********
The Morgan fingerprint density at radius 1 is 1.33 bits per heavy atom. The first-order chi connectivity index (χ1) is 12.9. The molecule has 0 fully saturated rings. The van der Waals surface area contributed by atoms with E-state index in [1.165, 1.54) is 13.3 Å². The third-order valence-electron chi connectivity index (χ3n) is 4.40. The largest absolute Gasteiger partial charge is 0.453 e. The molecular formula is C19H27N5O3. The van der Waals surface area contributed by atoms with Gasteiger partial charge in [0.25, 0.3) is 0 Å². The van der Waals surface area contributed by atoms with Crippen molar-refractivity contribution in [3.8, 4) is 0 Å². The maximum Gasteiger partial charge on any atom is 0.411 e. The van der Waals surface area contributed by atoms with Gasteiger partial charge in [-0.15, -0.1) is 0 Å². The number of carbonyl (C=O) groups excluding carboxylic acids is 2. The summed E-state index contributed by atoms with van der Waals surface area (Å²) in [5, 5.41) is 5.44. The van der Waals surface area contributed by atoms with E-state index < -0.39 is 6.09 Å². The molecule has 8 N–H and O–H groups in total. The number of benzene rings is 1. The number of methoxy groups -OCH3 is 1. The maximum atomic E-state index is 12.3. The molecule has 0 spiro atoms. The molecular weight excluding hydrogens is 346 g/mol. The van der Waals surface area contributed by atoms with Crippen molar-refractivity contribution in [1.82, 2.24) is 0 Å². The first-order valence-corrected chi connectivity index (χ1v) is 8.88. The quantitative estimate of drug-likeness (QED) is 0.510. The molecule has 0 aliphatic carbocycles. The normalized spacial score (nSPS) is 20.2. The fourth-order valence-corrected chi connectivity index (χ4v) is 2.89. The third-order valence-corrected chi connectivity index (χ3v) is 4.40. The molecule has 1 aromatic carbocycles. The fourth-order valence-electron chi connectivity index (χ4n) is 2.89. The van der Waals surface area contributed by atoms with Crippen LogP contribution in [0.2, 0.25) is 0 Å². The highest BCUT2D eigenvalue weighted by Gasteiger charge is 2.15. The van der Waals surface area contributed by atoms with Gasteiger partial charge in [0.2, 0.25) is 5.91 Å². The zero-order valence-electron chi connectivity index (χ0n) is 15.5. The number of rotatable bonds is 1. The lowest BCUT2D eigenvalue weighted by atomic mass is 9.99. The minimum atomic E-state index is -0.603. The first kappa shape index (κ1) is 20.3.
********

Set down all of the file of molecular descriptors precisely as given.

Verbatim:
The Morgan fingerprint density at radius 1 is 1.33 bits per heavy atom. The first-order chi connectivity index (χ1) is 12.9. The molecule has 0 fully saturated rings. The van der Waals surface area contributed by atoms with E-state index in [1.165, 1.54) is 13.3 Å². The third-order valence-electron chi connectivity index (χ3n) is 4.40. The largest absolute Gasteiger partial charge is 0.453 e. The molecular formula is C19H27N5O3. The van der Waals surface area contributed by atoms with Gasteiger partial charge in [0.25, 0.3) is 0 Å². The van der Waals surface area contributed by atoms with Crippen molar-refractivity contribution in [3.8, 4) is 0 Å². The maximum Gasteiger partial charge on any atom is 0.411 e. The van der Waals surface area contributed by atoms with Gasteiger partial charge in [-0.15, -0.1) is 0 Å². The number of carbonyl (C=O) groups excluding carboxylic acids is 2. The summed E-state index contributed by atoms with van der Waals surface area (Å²) in [5, 5.41) is 5.44. The van der Waals surface area contributed by atoms with E-state index < -0.39 is 6.09 Å². The molecule has 8 N–H and O–H groups in total. The number of benzene rings is 1. The number of methoxy groups -OCH3 is 1. The maximum atomic E-state index is 12.3. The molecule has 0 spiro atoms. The molecular weight excluding hydrogens is 346 g/mol. The van der Waals surface area contributed by atoms with Crippen molar-refractivity contribution in [1.82, 2.24) is 0 Å². The first-order valence-corrected chi connectivity index (χ1v) is 8.88. The quantitative estimate of drug-likeness (QED) is 0.510. The molecule has 0 aliphatic carbocycles. The normalized spacial score (nSPS) is 20.2. The fourth-order valence-corrected chi connectivity index (χ4v) is 2.89. The third-order valence-corrected chi connectivity index (χ3v) is 4.40. The molecule has 1 aromatic carbocycles. The fourth-order valence-electron chi connectivity index (χ4n) is 2.89. The van der Waals surface area contributed by atoms with Crippen LogP contribution in [0.2, 0.25) is 0 Å². The highest BCUT2D eigenvalue weighted by Gasteiger charge is 2.15. The van der Waals surface area contributed by atoms with Gasteiger partial charge in [0.2, 0.25) is 5.91 Å². The zero-order valence-electron chi connectivity index (χ0n) is 15.5. The number of rotatable bonds is 1. The lowest BCUT2D eigenvalue weighted by atomic mass is 9.99. The minimum atomic E-state index is -0.603. The first kappa shape index (κ1) is 20.3.